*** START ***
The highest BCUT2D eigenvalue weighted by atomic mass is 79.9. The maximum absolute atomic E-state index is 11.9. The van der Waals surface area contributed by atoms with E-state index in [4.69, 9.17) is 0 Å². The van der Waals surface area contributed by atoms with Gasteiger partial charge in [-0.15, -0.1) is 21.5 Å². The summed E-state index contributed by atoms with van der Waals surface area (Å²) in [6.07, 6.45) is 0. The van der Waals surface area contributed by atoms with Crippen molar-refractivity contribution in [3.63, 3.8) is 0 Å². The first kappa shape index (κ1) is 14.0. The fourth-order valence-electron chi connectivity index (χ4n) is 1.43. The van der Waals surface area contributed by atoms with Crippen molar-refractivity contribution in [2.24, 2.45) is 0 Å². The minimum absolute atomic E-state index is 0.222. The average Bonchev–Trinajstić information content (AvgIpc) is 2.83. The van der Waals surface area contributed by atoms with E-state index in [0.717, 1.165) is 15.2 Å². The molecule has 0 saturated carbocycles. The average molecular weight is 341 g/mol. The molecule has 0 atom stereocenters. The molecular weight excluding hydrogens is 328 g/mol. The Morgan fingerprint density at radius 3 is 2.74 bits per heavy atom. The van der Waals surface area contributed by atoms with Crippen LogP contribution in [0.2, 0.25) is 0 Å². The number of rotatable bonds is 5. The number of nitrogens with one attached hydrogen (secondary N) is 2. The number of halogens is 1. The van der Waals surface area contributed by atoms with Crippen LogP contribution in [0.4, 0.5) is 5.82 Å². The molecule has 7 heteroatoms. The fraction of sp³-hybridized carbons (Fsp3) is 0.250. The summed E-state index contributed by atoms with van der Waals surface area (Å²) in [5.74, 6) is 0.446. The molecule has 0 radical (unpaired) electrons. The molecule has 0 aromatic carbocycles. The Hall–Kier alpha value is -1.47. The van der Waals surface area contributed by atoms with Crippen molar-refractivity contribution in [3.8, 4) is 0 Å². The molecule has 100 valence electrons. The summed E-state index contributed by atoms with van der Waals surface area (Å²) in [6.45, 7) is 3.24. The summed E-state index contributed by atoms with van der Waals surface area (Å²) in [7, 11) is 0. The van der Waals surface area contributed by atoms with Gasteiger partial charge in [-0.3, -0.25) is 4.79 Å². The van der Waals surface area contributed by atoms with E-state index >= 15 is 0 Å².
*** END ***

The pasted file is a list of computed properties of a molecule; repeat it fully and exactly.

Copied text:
The highest BCUT2D eigenvalue weighted by atomic mass is 79.9. The maximum absolute atomic E-state index is 11.9. The van der Waals surface area contributed by atoms with E-state index in [4.69, 9.17) is 0 Å². The van der Waals surface area contributed by atoms with Gasteiger partial charge in [-0.15, -0.1) is 21.5 Å². The summed E-state index contributed by atoms with van der Waals surface area (Å²) in [6.07, 6.45) is 0. The van der Waals surface area contributed by atoms with Crippen molar-refractivity contribution in [3.63, 3.8) is 0 Å². The first kappa shape index (κ1) is 14.0. The fourth-order valence-electron chi connectivity index (χ4n) is 1.43. The van der Waals surface area contributed by atoms with Crippen molar-refractivity contribution in [2.24, 2.45) is 0 Å². The minimum absolute atomic E-state index is 0.222. The average Bonchev–Trinajstić information content (AvgIpc) is 2.83. The van der Waals surface area contributed by atoms with E-state index in [0.717, 1.165) is 15.2 Å². The molecule has 0 saturated carbocycles. The average molecular weight is 341 g/mol. The molecule has 0 atom stereocenters. The molecular weight excluding hydrogens is 328 g/mol. The Morgan fingerprint density at radius 3 is 2.74 bits per heavy atom. The van der Waals surface area contributed by atoms with Crippen LogP contribution in [0.2, 0.25) is 0 Å². The number of rotatable bonds is 5. The number of nitrogens with one attached hydrogen (secondary N) is 2. The number of halogens is 1. The van der Waals surface area contributed by atoms with Crippen LogP contribution in [0.4, 0.5) is 5.82 Å². The molecule has 7 heteroatoms. The fraction of sp³-hybridized carbons (Fsp3) is 0.250. The summed E-state index contributed by atoms with van der Waals surface area (Å²) in [5.74, 6) is 0.446. The molecule has 0 radical (unpaired) electrons. The molecule has 0 aromatic carbocycles. The Hall–Kier alpha value is -1.47. The van der Waals surface area contributed by atoms with Crippen molar-refractivity contribution in [3.8, 4) is 0 Å². The molecule has 100 valence electrons. The summed E-state index contributed by atoms with van der Waals surface area (Å²) in [6.45, 7) is 3.24. The summed E-state index contributed by atoms with van der Waals surface area (Å²) in [7, 11) is 0. The van der Waals surface area contributed by atoms with Gasteiger partial charge in [-0.3, -0.25) is 4.79 Å². The van der Waals surface area contributed by atoms with E-state index >= 15 is 0 Å².